Yet direct heat is an agreeable sensation. I am not scientific enough to despise it, and have no taste for a winter residence on Mount Washington, where the thermometer cannot be kept comfortable even by boiling. They say that they say in Boston that there is a satisfaction in being well dressed which religion cannot give. There is certainly a satisfaction in the direct radiance of a hickory fire which is not to be found in the fieriest blasts of a furnace. The hot air of a furnace is a sirocco; the heat of a wood-fire is only intense sunshine, like that bottled in Lacrimae Christi. Besides this, the eye is delighted, the sense of smell is regaled by the fragrant decomposition, and the ear is pleased with the hissing, crackling, and singing,—a liberation of so many out-door noises. Some people like the sound of bubbling in a boiling pot, or the fizzing of a frying-spider. But there is nothing gross in the animated crackling of sticks of wood blazing on the earth, not even if chestnuts are roasting in the ashes. All the senses are ministered to, and the imagination is left as free as the leaping tongues of flame.
The attention which a wood-fire demands is one of its best recommendations. We value little that which costs us no trouble to maintain. If we had to keep the sun kindled up and going by private corporate action, or act of Congress, and to be taxed for the support of customs officers of solar heat, we should prize it more than we do. Not that I should like to look upon the sun as a job, and have the proper regulation of its temperature get into politics, where we already have so much combustible stuff; but we take it quite too much as a matter of course, and, having it free, do not reckon it among the reasons for gratitude. Many people shut it out of their houses as if it were an enemy, watch its descent upon the carpet as if it were only a thief of color, and plant trees to shut it away from the mouldering house. All the animals know better than this, as well as the more simple races of men; the old women of the southern Italian coasts sit all day in the sun and ply the distaff, as grateful as the sociable hens on the south side of a New England barn; the slow tortoise likes to take the sun upon his sloping back, soaking in color that shall make him immortal when the imperishable part of him is cut up into shell ornaments. The capacity of a cat to absorb sunshine is only equaled by that of an Arab or an Ethiopian. They are not afraid of injuring their complexions.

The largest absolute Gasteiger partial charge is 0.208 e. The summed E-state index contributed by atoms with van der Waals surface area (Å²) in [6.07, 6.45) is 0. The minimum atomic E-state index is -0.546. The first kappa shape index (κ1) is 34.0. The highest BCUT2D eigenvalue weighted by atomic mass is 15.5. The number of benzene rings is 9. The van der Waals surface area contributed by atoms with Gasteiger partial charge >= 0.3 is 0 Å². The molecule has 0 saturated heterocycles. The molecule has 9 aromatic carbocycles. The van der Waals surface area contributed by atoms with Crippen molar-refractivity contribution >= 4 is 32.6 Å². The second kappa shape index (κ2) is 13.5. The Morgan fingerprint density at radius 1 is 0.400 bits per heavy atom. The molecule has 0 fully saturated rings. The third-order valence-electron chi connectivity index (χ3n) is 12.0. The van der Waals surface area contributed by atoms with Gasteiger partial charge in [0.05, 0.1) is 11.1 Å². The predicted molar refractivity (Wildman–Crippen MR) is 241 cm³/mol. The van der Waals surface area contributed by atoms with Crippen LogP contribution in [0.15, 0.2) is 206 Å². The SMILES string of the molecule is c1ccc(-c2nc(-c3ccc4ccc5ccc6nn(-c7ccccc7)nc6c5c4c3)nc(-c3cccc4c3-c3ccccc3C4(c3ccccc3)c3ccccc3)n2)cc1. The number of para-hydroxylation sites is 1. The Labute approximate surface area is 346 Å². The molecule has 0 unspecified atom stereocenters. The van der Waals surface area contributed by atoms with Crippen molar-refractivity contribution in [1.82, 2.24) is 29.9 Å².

White must be the color of civilization; it has so many natural disadvantages. But this is politics. I was about to say that, however it may be with sunshine, one is always grateful for his wood-fire, because he does not maintain it without some cost.